Extreme Writing Challenge #23: “Silhouette”

It’s strange to have gone over a week without a post, but home renovations threw a wrench in the writing plans this past week!  I’m back on track now with a new story–can you identify the challenge?  It’s probably easier to notice than the past few have been.  I’ll reveal it at the end!


Every morning for one week, Deanne stared down the apple fritter on her kitchen counter with contempt.  Then she proceeded to the bedroom, where she pinched her bare buttocks in front of the mirror as she wondered which shirts in her closet hung low enough to cover such a rear end.

Out of the nine women in the office, Deanne considered herself the least attractive.  She fretted over her weight even though she was, she guessed, the third skinniest woman in the building.  For one week, Deanne committed herself to one of those strange fad diets.  She was forced to boycott pasta, bagels, cheese, pretzels, frozen yogurt.  Smitten as she was with food, Deanne would rather have plucked off all ten of her fingers had it meant she would drop a dress size.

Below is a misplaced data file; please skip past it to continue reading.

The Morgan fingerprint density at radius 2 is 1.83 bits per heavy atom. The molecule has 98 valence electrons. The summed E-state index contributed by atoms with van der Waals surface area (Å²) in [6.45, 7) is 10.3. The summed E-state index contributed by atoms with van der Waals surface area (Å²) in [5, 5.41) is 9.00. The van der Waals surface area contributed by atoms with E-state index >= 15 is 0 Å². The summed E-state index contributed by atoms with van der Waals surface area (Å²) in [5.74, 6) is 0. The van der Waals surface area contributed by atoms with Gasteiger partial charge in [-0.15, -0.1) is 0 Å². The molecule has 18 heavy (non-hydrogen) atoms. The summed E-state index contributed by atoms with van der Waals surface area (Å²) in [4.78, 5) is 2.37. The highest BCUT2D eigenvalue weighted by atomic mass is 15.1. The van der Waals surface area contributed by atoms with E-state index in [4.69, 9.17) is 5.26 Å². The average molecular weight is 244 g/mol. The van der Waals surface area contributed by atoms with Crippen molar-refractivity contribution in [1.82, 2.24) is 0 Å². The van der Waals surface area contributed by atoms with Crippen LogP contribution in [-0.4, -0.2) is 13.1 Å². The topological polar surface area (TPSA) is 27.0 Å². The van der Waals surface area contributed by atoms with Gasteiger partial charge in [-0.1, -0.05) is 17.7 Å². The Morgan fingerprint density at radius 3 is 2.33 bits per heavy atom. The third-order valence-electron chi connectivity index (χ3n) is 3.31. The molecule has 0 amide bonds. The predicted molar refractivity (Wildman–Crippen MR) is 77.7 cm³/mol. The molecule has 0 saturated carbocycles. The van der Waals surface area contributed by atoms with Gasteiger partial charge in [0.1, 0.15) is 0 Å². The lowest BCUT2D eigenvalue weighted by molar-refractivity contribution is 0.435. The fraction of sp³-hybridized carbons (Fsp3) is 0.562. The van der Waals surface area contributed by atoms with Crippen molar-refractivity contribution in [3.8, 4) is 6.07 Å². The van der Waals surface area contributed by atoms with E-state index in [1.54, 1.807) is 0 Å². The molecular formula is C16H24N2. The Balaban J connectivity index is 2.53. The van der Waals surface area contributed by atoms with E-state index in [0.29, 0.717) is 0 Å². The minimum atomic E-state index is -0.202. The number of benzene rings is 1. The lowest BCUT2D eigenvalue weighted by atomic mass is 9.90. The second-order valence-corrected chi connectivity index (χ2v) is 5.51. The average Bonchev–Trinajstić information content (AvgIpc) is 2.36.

At the end of the week, Deanne shared an unforgettable moment with a pair of boot-cut jeans.  Her heart fluttered as she pulled up on the zipper and was still able to breathe, able to move from side to side without the button popping open.

Flattered by her reflection, Deanne filled a trash bag with the contents of her pantry.  She stuffed the bag with all of her favorite foods until all that was left in her kitchen was a loaf of wheat bread, a carton of egg whites, and half a head of lettuce.

Deanne became bitter toward food.  She bought herself a pair of stilettos and pranced proudly around the office as her waistline shrunk.  The first time the handsome accountant said, “Deanne, you look pretty today,” Deanne celebrated by throwing up the baby carrots she’d eaten for lunch.

Several Mondays came and went until one Monday, Deanne woke up and discovered she’d been admitted to the hospital.  She had been dreaming about a plate of fettuccine that was covered in spiders.  Now awake, Deanne attempted to escape the prison of IVs and beeping machines, but was stopped by her mother, who sat unnoticed by the door.